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From the Editor
In lieu of an abstract, here is a brief excerpt of the content:

Welcome to the summer issue of Native Plants Journal. A good friend just passed along an article from an Oregon publication. In it, the author is talking about “nativars.” That’s correct, a bit of a play on the word “cultivar” and used to describe native plants that have particularly good traits for urban landscapes and are thusly being propagated for that niche market. At first, that made my eyes roll, but on second glance I found the idea growing on me (no pun intended). It seems to me that our native plant umbrella is large enough to realize that certain native plants are needed for certain situations. Clearly, on a wildland restoration site I would oppose using a nativar, but if that works best in an urban landscape, I’d much rather have that than some new horticultural variety that could be the next invasive species. And, if a nativar for a suburban front yard helps educate people about the value and use of our native species, that’s also a positive attribute.

In this issue you won’t find any nativars. What you will find are several good articles representing a variety of species from across the continent. Topics in this issue include directions for building a low-cost seed dryer and a way to easily determine seed moisture content, techniques for propagating Utah and Rocky Mountain junipers, methods for establishing Nebraska sedge with hydroseeding, and an evaluation of an attempt to restore an Eastern prairie in North Carolina. This issue also contains our annual Native Plant Materials Directory.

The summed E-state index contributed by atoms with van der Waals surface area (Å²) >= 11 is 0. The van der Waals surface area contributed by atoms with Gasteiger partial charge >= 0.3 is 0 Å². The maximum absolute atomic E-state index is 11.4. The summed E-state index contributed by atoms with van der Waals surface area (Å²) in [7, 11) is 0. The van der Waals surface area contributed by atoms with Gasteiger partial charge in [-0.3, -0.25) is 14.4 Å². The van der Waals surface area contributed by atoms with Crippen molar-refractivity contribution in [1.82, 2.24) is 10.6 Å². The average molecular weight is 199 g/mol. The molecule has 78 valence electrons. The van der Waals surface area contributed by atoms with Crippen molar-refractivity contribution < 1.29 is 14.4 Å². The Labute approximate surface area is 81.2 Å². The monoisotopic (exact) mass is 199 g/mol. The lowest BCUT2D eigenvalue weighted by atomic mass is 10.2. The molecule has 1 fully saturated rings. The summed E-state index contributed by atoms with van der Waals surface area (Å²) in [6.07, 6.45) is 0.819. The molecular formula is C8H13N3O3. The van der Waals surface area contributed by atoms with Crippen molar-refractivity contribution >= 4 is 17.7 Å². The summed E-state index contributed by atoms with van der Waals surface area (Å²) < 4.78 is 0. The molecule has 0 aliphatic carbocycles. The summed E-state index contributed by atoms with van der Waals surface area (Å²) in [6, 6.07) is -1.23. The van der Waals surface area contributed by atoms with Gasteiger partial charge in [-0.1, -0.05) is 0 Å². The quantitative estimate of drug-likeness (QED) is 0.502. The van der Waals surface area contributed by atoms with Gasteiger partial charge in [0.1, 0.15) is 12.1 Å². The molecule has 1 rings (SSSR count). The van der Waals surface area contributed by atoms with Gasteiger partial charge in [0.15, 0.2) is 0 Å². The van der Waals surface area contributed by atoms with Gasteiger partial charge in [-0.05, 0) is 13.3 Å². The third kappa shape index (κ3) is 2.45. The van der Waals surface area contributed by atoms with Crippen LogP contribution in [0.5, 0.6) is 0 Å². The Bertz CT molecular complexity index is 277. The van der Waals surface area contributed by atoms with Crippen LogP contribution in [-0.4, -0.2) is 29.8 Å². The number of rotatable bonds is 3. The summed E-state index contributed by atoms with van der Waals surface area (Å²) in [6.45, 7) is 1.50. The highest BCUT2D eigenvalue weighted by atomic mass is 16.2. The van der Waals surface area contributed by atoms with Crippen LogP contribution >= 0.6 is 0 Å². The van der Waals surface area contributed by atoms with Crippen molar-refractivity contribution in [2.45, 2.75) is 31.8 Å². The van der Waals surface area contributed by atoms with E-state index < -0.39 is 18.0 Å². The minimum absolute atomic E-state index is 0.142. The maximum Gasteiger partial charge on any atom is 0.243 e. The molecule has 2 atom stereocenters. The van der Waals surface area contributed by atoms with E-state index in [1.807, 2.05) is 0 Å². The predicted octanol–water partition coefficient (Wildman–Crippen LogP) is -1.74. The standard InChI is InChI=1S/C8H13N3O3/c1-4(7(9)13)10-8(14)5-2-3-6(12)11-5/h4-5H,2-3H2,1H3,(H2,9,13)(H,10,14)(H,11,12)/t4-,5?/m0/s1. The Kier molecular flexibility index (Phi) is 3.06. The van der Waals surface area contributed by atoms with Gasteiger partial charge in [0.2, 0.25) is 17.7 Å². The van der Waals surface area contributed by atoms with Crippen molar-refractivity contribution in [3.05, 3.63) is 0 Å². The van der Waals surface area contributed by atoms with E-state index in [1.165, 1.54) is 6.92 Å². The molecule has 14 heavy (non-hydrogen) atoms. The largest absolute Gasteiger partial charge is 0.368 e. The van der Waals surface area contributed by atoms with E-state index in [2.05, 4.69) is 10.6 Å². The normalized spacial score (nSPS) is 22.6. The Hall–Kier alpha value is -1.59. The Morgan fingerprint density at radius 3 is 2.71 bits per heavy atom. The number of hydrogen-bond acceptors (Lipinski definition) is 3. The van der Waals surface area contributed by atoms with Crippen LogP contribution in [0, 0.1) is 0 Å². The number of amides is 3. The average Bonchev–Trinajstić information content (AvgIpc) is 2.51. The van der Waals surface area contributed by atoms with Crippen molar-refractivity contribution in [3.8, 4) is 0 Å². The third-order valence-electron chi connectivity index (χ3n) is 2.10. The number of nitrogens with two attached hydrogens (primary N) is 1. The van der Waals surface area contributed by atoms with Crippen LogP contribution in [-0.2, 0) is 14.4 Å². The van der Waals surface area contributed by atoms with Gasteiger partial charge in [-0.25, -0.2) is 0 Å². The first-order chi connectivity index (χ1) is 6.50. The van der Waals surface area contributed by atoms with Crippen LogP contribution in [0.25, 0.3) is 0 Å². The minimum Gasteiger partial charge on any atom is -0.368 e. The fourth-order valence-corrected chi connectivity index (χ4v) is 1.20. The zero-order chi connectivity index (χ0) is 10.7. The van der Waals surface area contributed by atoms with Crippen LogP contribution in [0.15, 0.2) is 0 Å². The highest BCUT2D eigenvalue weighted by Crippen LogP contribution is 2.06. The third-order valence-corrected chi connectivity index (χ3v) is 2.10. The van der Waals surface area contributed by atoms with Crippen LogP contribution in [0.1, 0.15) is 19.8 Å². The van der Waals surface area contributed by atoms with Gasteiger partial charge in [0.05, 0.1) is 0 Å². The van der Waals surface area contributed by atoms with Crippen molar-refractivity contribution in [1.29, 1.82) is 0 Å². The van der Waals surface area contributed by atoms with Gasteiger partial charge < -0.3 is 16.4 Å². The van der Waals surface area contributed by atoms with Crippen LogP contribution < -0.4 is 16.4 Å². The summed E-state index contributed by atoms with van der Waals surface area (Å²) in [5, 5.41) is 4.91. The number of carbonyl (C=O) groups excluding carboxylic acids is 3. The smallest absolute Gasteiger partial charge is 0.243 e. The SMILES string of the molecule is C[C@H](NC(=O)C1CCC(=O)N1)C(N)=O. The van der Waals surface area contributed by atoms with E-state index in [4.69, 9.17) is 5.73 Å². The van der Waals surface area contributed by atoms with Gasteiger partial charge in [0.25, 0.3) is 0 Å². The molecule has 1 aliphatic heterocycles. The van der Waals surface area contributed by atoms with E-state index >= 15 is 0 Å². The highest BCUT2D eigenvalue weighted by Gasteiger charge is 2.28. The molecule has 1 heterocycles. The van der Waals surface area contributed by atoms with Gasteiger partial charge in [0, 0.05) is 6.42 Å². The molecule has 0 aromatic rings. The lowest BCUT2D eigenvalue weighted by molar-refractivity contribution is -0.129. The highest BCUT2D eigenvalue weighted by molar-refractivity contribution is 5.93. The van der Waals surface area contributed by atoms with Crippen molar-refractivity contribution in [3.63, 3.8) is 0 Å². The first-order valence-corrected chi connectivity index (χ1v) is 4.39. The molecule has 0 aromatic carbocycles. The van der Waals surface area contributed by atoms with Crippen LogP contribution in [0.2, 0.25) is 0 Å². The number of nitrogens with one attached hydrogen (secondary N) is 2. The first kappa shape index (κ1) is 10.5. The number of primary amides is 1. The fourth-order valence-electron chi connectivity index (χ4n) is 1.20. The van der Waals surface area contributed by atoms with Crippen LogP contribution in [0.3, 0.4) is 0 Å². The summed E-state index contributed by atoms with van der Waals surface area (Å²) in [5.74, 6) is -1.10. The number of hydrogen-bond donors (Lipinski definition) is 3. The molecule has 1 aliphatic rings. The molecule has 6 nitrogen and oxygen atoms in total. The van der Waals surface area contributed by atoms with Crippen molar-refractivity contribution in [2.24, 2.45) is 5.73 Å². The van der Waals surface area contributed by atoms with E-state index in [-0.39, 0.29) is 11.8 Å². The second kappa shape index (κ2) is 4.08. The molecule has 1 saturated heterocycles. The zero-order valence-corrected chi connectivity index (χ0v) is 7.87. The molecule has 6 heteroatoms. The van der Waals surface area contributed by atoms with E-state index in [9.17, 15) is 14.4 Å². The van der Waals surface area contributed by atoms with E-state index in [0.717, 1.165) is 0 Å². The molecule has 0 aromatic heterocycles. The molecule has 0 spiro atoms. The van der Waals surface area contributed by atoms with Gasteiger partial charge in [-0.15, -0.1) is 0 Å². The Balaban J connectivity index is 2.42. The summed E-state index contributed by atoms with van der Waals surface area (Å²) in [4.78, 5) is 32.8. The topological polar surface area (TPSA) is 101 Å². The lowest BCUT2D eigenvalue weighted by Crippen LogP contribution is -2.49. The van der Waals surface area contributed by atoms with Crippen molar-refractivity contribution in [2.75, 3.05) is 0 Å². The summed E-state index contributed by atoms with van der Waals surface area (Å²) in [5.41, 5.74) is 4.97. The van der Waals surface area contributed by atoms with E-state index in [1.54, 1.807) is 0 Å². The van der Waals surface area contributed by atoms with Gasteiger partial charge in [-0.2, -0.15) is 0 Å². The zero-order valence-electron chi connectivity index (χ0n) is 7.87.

I’m going to take a moment for a bit of shameless self-promotion. For more than 3 decades, the US Forest Service has been distributing the newsletter Forest Nursery Notes . Don’t be fooled by the title. Although this free, twice-a-year newsletter started with a focus on tree seedlings, it has expanded during the last decade to include pertinent information on growing all native plants. Each issue generally has 2 or 3 practical articles on some aspect of propagation, and an immense bibliography of current literature on all aspects of native plant propagation. You may request a CD that has reprints of the non-copyright protected articles. If you would like to subscribe, just e-mail your complete mailing address to Tom Landis at nurseries @aol.com. If you are interested in looking at past issues, they, and a plethora of other nursery-related publications, are available on the Reforestation, Nurseries, and Genetics Resources website (http://www.rngr.net), a service of the US Forest Service, State & Private Forestry.

Copyright © 2013 Board of Regents of the University of Wisconsin System
Project MUSE® - View Citation
R Kasten Dumroese. "From the Editor." Native Plants Journal 14.2 (2013): 73-73. Project MUSE. Web. 23 Oct. 2013. <http://muse.jhu.edu/>.
Dumroese, R. K.(2013). From the Editor. Native Plants Journal 14(2), 73. University of Wisconsin Press. Retrieved October 23, 2013, from Project MUSE database.
R Kasten Dumroese. "From the Editor." Native Plants Journal 14, no. 2 (2013): 73-73. http://muse.jhu.edu/ (accessed October 23, 2013).
TY - JOUR
T1 - From the Editor
A1 - R Kasten Dumroese
JF - Native Plants Journal
VL - 14
IS - 2
SP - 73
EP - 73
PY - 2013
PB - University of Wisconsin Press
SN - 1548-4785
UR - http://muse.jhu.edu/journals/native_plants_journal/v014/14.2.dumroese.html
N1 - Volume 14, Number 2, Summer 2013
ER -

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